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Springfield's Republican: Mellencamp Sends A Message
12.10.2007 -

Monday, December 10, 2007
By DONNIE MOORHOUSEMusic writer
UNCASVILLE, Conn. - If you didn't answer your phone when it rang at 10:16 on Friday night there's a chance you missed a call from John Mellencamp.

While pulling out a cell phone and calling friends from a concert is no longer a novel idea in our wireless age, having the artist make the request from the stage was Mellencamp's particular twist on the practice in the middle of his two-hour set at Mohegan Sun.

When friends and family members answered calls around New England at that moment, the message they got from the stage was a simple one (after Mellencamp wondered aloud what they were doing at home on a Friday night): Oh yeah, life goes on, long after the thrill of living is gone.

The sentiment, culled from his hit "Jack and Diane" was a central theme to the set delivered by the Indiana-bred singer and his crack band as he sang like a man with a past on the precipice of something big.

Mellencamp is currently recording a new album, so this show and corresponding tour may be nothing more than a Rock Hall of Fame campaign jaunt (the veteran rocker has been nominated for inclusion in the upcoming class). The songs, and the manner in which they were delivered, certainly serve as proof that Mellencamp deserves to be in the conversation as one of the more relevant artists of the last 20 years.

Not bad for a guy who was once known as Johnny Cougar.

Mellencamp opened with "Pink Houses" and moved to the rootsy "Paper and Fire," both songs delivered without pomp and circumstance or forced pageantry. He followed with a gritty solo acoustic version of the relatively obscure "Minutes to Memories.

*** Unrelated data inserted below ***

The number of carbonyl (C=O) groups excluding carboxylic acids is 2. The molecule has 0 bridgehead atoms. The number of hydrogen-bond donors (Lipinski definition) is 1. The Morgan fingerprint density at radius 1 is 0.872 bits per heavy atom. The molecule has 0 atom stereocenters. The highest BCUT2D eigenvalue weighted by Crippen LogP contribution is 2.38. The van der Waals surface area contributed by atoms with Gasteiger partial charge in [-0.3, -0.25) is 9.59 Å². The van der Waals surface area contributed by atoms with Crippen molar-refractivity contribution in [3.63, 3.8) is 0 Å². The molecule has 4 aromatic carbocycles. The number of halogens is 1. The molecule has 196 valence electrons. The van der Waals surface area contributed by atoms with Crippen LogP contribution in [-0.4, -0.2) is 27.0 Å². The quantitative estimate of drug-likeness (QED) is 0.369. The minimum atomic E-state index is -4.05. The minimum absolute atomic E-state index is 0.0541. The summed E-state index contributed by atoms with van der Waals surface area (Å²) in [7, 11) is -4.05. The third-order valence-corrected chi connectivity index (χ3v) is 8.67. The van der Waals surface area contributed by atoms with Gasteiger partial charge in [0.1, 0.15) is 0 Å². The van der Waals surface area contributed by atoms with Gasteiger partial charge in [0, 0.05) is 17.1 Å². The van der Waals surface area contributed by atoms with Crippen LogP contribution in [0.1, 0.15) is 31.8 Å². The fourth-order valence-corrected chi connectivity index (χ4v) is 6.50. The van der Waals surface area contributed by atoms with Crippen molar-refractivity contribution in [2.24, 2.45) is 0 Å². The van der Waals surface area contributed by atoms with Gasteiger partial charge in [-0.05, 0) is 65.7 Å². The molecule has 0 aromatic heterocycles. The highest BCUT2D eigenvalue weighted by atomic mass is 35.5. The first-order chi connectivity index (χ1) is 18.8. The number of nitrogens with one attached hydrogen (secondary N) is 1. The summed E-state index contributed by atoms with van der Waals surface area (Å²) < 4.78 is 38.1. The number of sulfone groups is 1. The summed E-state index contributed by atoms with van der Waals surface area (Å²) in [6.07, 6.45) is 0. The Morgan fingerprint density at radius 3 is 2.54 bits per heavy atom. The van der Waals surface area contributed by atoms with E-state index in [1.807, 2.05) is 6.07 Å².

He stayed out on the stage solo for a new song "Ride Back Home (Hey Jesus)," which he dedicated to the "isolated and lonely," and wrapped up the acoustic mini-set with "Small Town."

The band returned for the searing "Ghost Towns Along the Highway," part of an ode to the disappearing family farm that included the seminal "Rain on the Scarecrow."

Mellencamp talked about race relations and reprised the song "Jena, Take Your Nooses Down" which he wrote in response to an incident involving six black teens in Jena, La. He deftly followed that with the anthemic "Our Country," which doubles as a pitch song for Chevrolet.

Mellencamp rolled out the hits to wrap up the show with "Crumblin' Down," "Lonely Ol' Night" and the aforementioned "Jack and Diane." He encored with "The Authority Song."

Los Lobos opened the show with a 45 minute set.
Read the Republican article online.


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